By Jim Charlier
Mary Vanvorst, a Gardens Buffalo Niagara (GBN) volunteer, Master Gardener of the Cornell Cooperative Erie County Program, and all around mensch (inside joke) helped East Side gardeners through the process of starting a tour —setting dates, soliciting gardens, coordinating poster, map, and lawn sign printing, finding donations or sponsors, and much more. If you've ever volunteered to help run a garden tour, you know the myriad tasks that have to get done.
Mary came to the group after having developed and planned GBN's Buffalo Beyond Flowers Sustainability in Action and the East Side Momentum bus tours. Both tours featured unique gardens and projects on Buffalo's East side, and Westside, that demonstrate urban farming, community gardening, land reclamation through native species plantings, composting facilities, water reclamation projects, and much more. These tours take place in August and are now run by Explore Buffalo.
The East Side gardeners embraced to idea and ran with it, quickly garnering 40+ gardens. An impressive start for a first-time tour. Gardens Buffalo Niagara was secured as a 501(c)3 pass-through, and for promotional support, as well as a web presence on its (this) site. The group also received a generous donation from an anonymous donor, helping to defray expenses.
Buffalo's newest garden tour was born!
The group had me (I'm a graphic designer) design their logo, flyers, lawn signs and map. I could not be happier that I had even the smallest part in helping make it happen.
I did get the “warm fluffies” when I saw so many people out in gardens, appreciating the efforts of the gardeners and getting to know one another. Who’d have thought white folks with maps walking through the Fruitbelt could bring tears to one's eyes?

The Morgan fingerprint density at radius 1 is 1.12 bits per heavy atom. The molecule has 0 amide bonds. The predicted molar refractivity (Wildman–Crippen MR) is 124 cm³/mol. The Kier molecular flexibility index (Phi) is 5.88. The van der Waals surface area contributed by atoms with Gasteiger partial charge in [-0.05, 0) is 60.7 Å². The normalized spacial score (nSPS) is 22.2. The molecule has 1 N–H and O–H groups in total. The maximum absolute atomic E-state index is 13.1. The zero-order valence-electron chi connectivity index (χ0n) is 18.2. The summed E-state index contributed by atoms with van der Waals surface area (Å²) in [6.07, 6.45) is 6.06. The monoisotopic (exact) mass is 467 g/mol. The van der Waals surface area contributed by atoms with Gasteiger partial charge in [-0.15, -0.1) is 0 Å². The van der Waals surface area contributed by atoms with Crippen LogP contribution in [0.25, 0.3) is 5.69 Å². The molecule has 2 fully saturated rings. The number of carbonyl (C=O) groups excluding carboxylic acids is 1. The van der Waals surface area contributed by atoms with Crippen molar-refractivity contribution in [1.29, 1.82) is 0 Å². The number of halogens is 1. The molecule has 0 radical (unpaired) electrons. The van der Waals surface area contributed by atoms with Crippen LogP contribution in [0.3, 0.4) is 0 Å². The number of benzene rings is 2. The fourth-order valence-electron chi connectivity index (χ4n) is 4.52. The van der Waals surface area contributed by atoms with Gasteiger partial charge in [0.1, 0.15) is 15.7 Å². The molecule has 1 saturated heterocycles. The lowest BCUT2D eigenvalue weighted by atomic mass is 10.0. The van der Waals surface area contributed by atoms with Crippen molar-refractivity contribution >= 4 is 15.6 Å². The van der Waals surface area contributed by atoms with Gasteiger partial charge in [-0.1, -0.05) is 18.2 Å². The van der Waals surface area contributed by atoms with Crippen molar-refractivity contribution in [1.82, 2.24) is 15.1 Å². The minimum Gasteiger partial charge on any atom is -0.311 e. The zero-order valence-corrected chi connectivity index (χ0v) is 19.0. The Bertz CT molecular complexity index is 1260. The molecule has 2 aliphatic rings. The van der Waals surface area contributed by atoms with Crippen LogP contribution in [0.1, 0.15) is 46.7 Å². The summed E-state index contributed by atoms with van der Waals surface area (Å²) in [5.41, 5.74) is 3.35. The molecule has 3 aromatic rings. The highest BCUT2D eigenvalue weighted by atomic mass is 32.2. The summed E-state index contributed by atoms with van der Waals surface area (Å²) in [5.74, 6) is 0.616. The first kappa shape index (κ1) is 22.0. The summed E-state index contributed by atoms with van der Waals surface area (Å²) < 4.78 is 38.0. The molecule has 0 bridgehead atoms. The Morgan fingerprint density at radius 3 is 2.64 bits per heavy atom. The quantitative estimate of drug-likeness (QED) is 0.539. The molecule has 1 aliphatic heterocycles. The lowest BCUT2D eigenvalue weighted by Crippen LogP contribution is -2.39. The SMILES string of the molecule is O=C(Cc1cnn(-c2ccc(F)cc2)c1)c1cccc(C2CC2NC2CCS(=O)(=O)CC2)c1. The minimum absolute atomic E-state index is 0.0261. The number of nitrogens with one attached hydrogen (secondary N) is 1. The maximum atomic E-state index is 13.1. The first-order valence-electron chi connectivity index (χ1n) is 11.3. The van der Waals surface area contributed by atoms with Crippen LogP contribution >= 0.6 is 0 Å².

One unique thing I noticed is that the gardeners were so very proud of their gardens that they were more likely to personally show visitors around their gardens and point things out, rather than on most other tours where gardeners are still friendly and approachable, but generally give visitors space and time to wander about. On this tour, it seemed as though most gardeners wanted to grab you by the hand and walk you through their gardens and show you what they see! I loved that.
Whether it's in East Aurora, or on the East Side, it's always great to see people bond over a common interest in gardening.
Like any other garden tours that have no lofty garden criteria, no judging, no site visits, and no fees to enter, there were some gardens that shone brighter than others. That's part of the exciting part though—over time gardeners "up their game", some gardeners encourage neighbors and friends to participate, and that makes a great tour greater. We've seen it over and over again in garden tours across the region.
Mary and the East Side volunteer group should feel tremendously satisfied to have been the spark (and the glue) to make it happen.
We're all hoping it becomes its own thing with its own leader(s) and volunteers—and funding sources. That’s the only way it’ll become sustainable. And I think it has a good shot now that Mary's efforts made the first one happen. There is an audience and appetite for it.
This was no small undertaking. The GBN board is grateful to Mary and the gardeners of the East Side (and in awe). I, having been involved in garden tours and tourism for more than 20 years, could not be more proud of anything that the dozens and dozens of volunteers have done over the decades, than I am of these gardener's efforts with this tour.
This new tour, in my mind, helps fulfill Garden Walk Buffalo founder Marvin Lunenfeld’s vision of a democratic, egalitarian approach to a community effort through gardening. That vision seems more “whole”, now that more of Buffalo is a part of it, and it will only grow. Especially a part of Buffalo that’s been not been appreciated as it should be over the years.
East Side Garden Walk gardeners—I am your biggest fan.
It's no too late to register for the specialty bus tours: